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Publication numberUS5237869 A
Publication typeGrant
Application numberUS 07/713,972
Publication dateAug 24, 1993
Filing dateJun 11, 1991
Priority dateJun 11, 1990
Fee statusLapsed
Also published asDE59006521D1, EP0461278A1, EP0461278B1
Publication number07713972, 713972, US 5237869 A, US 5237869A, US-A-5237869, US5237869 A, US5237869A
InventorsManfred Heiland
Original AssigneeCarl Schenck Ag
Export CitationBiBTeX, EndNote, RefMan
External Links: USPTO, USPTO Assignment, Espacenet
Load sensing device
US 5237869 A
Abstract
A load sensing device comprises a support mounted on a foundation, and a bridge connected to the support. The bridge is connected to a transducer. In order to ensure that the same transducer can be used for all sizes of supports in a particular series of supports, or for all loads to be measured, the transducer is flexibly connected to the support, and the stiffness of the connection between the bridge and the support and the stiffness of the flexible connection between the transducer and the support are both selected so that the load exerted upon the transducer always lies within a predetermined load range.
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Claims(8)
What is claimed is:
1. A load sensing device comprising a support mounted on a foundation, a bridge constructed and arranged to support a rotor to be balanced, the bridge being connected to the support by flexible elements, a load transducer connected to the bridge, a flexible connection between the load transducer and the support, and the flexible elements between the bridge and the support as well as the flexible connection between the load transducer and the support having a stiffness with respect to each other such that a load exerted upon the load transducer is within a predetermined load range.
2. A load sensing device as in claim 1 wherein the stiffness of the flexible elements between the bridge and the support and/or the stiffness of the flexible connection between the load transducer and the support is variable.
3. A load sensing device as in claim 1 wherein the flexible elements and the flexible connection comprise individual spring positioned in series.
4. A load sensing device as in claim 1 wherein the flexible connection between the load transducer and the support comprises a leaf spring.
5. A load sensing device as in claim 4 wherein the leaf spring is attached to the support and the load transducer by detachable connections.
6. A load sensing device as in claim 1 including a rod having high transverse flexibility connecting the bridge with the load transducer.
7. A load sensing device as in claim 1 including a rod with articulated mountings or flexible points connecting the bridge with the load transducer.
8. A load sensing device as in claim 1 wherein the flexible elements between the bridge and the support include at least one replaceable leaf spring.
Description
BACKGROUND OF THE INVENTION

The present invention relates to a load sensing device.

Load sensing devices are employed, for example in support assemblies of balancing machines, and a load sensing device of this type is described in West German Patent 1,237,807. With known load sensing devices, the bridge, its spring mounting and the supports are designed as a one-piece unit and the transducer is affixed, for instance in the rear, to a leaf spring bracket which is rigidly attached to the support.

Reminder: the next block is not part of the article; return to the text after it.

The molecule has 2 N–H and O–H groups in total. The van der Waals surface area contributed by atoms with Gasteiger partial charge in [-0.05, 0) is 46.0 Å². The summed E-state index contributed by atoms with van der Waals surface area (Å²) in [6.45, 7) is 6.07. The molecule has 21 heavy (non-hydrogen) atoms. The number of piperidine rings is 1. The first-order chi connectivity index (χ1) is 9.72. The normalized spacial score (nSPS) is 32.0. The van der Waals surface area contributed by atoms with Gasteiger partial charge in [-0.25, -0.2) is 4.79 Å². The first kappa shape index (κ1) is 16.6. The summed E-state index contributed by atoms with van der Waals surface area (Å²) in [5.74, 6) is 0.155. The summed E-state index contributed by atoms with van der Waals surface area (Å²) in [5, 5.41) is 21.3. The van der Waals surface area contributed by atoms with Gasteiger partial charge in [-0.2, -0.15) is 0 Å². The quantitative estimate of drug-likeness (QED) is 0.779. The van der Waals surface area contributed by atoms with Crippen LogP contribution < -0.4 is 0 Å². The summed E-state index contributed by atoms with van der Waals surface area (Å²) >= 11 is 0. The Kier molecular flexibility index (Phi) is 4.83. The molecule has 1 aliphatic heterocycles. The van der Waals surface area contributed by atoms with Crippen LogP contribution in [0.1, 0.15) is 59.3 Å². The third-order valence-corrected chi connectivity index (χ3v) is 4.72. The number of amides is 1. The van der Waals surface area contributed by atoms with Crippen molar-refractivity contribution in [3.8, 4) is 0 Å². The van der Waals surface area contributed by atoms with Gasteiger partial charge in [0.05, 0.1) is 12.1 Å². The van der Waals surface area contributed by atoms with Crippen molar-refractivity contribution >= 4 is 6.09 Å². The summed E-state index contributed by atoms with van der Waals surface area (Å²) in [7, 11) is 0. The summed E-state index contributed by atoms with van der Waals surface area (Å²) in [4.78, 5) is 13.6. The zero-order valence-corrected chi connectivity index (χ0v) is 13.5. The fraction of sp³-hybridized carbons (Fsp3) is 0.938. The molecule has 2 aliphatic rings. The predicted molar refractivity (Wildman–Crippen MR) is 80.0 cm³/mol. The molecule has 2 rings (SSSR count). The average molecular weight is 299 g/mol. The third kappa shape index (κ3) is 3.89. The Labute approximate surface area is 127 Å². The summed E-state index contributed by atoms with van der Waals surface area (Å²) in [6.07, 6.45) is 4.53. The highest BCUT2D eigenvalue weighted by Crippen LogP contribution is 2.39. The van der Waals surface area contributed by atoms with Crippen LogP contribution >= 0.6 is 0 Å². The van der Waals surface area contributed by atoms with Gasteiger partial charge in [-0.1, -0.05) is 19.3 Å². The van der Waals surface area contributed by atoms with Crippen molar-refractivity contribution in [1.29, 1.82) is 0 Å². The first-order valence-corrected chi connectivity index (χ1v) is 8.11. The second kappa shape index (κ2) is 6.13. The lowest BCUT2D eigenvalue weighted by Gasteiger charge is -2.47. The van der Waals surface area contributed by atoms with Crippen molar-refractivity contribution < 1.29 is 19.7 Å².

The structural design of a load sensing device according to the above-mentioned patent essentially predetermines the range of the forces to be measured. If load cells are used having different measuring ranges, it might be possible to adapt the load sensing device to the forces to be measured by one means or another. However, from an economic viewpoint, this would be is an extremely unsatisfactory process.

SUMMARY OF THE INVENTION

Accordingly, an object of the present invention is a load sensing device suitable for measuring loads of greatly differing orders of magnitude without having to replace the transducer.

By selecting the stiffness of the connection between the support and the bridge as well as the stiffness of the connection between the support and the transducer, the invention divides the load flow from the bridge to the foundation into two load paths, thus causing the load which is exerted upon the transducer to lie always in a defined range. It is assumed that a load which is exerted upon the bridge in the measuring direction remains below a certain value.

The above-mentioned levels of stiffness can be designed for a series of load sensing devices in such a way that the same transducer can be used for all sizes in this series, thus making this system highly economical in terms of manufacturing and inventory.

In a preferred embodiment of the invention, the stiffness of the connection between the bridge and the support and/or the stiffness of the connection between the transducer and the support can be varied. As a result, the load sensing device of a certain dimension can be adapted to the load to be measured by means of changing the springs. In order to prevent incorrect measurements as a result of transverse load components, a preferred embodiment of the invention has a rod flexure of high transverse flexibility arranged in the connection between the transducer and the bridge. This effect can also be achieved by using a rod with articulated mountings or flexible points.